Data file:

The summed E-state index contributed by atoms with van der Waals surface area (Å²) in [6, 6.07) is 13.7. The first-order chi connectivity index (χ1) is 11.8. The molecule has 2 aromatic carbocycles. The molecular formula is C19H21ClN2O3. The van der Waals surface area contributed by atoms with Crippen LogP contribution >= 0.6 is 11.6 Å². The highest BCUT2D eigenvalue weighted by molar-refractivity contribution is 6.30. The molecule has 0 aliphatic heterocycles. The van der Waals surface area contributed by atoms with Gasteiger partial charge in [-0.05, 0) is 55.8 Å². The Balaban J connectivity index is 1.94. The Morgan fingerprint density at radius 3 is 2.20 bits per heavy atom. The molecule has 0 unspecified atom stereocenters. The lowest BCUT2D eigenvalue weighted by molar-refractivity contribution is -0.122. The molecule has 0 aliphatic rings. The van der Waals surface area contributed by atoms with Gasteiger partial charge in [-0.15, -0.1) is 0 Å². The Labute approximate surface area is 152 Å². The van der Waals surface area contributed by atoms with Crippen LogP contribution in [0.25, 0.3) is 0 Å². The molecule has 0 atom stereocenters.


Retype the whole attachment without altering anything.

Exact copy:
The summed E-state index contributed by atoms with van der Waals surface area (Å²) in [6, 6.07) is 13.7. The first-order chi connectivity index (χ1) is 11.8. The molecule has 2 aromatic carbocycles. The molecular formula is C19H21ClN2O3. The van der Waals surface area contributed by atoms with Crippen LogP contribution >= 0.6 is 11.6 Å². The highest BCUT2D eigenvalue weighted by molar-refractivity contribution is 6.30. The molecule has 0 aliphatic heterocycles. The van der Waals surface area contributed by atoms with Gasteiger partial charge in [-0.05, 0) is 55.8 Å². The Balaban J connectivity index is 1.94. The Morgan fingerprint density at radius 3 is 2.20 bits per heavy atom. The molecule has 0 unspecified atom stereocenters. The lowest BCUT2D eigenvalue weighted by molar-refractivity contribution is -0.122. The molecule has 0 aliphatic rings. The van der Waals surface area contributed by atoms with Gasteiger partial charge in [-0.15, -0.1) is 0 Å². The Labute approximate surface area is 152 Å². The van der Waals surface area contributed by atoms with Crippen LogP contribution in [0.25, 0.3) is 0 Å². The molecule has 0 atom stereocenters.